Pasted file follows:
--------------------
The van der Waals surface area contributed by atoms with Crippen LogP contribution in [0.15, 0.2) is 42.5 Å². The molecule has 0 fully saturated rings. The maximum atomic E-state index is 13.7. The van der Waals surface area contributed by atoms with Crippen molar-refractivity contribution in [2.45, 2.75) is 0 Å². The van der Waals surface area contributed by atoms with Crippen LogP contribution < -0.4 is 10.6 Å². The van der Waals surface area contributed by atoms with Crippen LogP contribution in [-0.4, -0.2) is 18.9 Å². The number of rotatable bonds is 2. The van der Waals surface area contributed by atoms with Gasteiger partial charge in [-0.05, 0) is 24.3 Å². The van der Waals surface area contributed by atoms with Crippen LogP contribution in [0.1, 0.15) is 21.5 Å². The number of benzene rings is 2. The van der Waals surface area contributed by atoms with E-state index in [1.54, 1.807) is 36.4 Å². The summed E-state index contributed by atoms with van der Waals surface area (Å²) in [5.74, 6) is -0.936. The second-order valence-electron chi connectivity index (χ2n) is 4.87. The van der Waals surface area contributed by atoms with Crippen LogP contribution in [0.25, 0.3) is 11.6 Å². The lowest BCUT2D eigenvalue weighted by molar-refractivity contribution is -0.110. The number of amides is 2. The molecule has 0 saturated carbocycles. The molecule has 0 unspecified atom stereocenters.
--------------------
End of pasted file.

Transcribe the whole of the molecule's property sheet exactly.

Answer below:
The van der Waals surface area contributed by atoms with Crippen LogP contribution in [0.15, 0.2) is 42.5 Å². The molecule has 0 fully saturated rings. The maximum atomic E-state index is 13.7. The van der Waals surface area contributed by atoms with Crippen molar-refractivity contribution in [2.45, 2.75) is 0 Å². The van der Waals surface area contributed by atoms with Crippen LogP contribution < -0.4 is 10.6 Å². The van der Waals surface area contributed by atoms with Crippen LogP contribution in [-0.4, -0.2) is 18.9 Å². The number of rotatable bonds is 2. The van der Waals surface area contributed by atoms with Gasteiger partial charge in [-0.05, 0) is 24.3 Å². The van der Waals surface area contributed by atoms with Crippen LogP contribution in [0.1, 0.15) is 21.5 Å². The number of benzene rings is 2. The van der Waals surface area contributed by atoms with E-state index in [1.54, 1.807) is 36.4 Å². The summed E-state index contributed by atoms with van der Waals surface area (Å²) in [5.74, 6) is -0.936. The second-order valence-electron chi connectivity index (χ2n) is 4.87. The van der Waals surface area contributed by atoms with Crippen LogP contribution in [0.25, 0.3) is 11.6 Å². The lowest BCUT2D eigenvalue weighted by molar-refractivity contribution is -0.110. The number of amides is 2. The molecule has 0 saturated carbocycles. The molecule has 0 unspecified atom stereocenters.